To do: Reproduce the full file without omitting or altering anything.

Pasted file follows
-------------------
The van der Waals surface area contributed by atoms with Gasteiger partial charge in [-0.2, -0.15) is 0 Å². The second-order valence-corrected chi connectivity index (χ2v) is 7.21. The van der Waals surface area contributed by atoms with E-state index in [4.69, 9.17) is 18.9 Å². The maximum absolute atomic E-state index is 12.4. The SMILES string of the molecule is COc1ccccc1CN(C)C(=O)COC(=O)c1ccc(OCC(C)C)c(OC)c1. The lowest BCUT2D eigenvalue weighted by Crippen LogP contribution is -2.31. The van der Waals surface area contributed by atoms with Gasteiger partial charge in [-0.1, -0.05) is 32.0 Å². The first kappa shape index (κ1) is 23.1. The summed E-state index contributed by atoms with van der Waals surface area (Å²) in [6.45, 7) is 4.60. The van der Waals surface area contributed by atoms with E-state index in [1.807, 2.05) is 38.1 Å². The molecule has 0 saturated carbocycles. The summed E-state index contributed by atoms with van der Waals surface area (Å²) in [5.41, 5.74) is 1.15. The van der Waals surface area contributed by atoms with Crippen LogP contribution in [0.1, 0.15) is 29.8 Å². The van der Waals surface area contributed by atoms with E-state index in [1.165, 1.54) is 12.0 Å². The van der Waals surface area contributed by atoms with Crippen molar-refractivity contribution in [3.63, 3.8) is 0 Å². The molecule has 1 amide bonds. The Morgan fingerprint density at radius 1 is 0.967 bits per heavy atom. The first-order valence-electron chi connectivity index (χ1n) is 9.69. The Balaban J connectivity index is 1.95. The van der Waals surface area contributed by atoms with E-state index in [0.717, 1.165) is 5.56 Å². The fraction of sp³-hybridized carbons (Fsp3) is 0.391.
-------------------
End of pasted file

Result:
The van der Waals surface area contributed by atoms with Gasteiger partial charge in [-0.2, -0.15) is 0 Å². The second-order valence-corrected chi connectivity index (χ2v) is 7.21. The van der Waals surface area contributed by atoms with E-state index in [4.69, 9.17) is 18.9 Å². The maximum absolute atomic E-state index is 12.4. The SMILES string of the molecule is COc1ccccc1CN(C)C(=O)COC(=O)c1ccc(OCC(C)C)c(OC)c1. The lowest BCUT2D eigenvalue weighted by Crippen LogP contribution is -2.31. The van der Waals surface area contributed by atoms with Gasteiger partial charge in [-0.1, -0.05) is 32.0 Å². The first kappa shape index (κ1) is 23.1. The summed E-state index contributed by atoms with van der Waals surface area (Å²) in [6.45, 7) is 4.60. The van der Waals surface area contributed by atoms with E-state index in [1.807, 2.05) is 38.1 Å². The molecule has 0 saturated carbocycles. The summed E-state index contributed by atoms with van der Waals surface area (Å²) in [5.41, 5.74) is 1.15. The van der Waals surface area contributed by atoms with Crippen LogP contribution in [0.1, 0.15) is 29.8 Å². The van der Waals surface area contributed by atoms with E-state index in [1.165, 1.54) is 12.0 Å². The van der Waals surface area contributed by atoms with Crippen molar-refractivity contribution in [3.63, 3.8) is 0 Å². The molecule has 1 amide bonds. The Morgan fingerprint density at radius 1 is 0.967 bits per heavy atom. The first-order valence-electron chi connectivity index (χ1n) is 9.69. The Balaban J connectivity index is 1.95. The van der Waals surface area contributed by atoms with E-state index in [0.717, 1.165) is 5.56 Å². The fraction of sp³-hybridized carbons (Fsp3) is 0.391.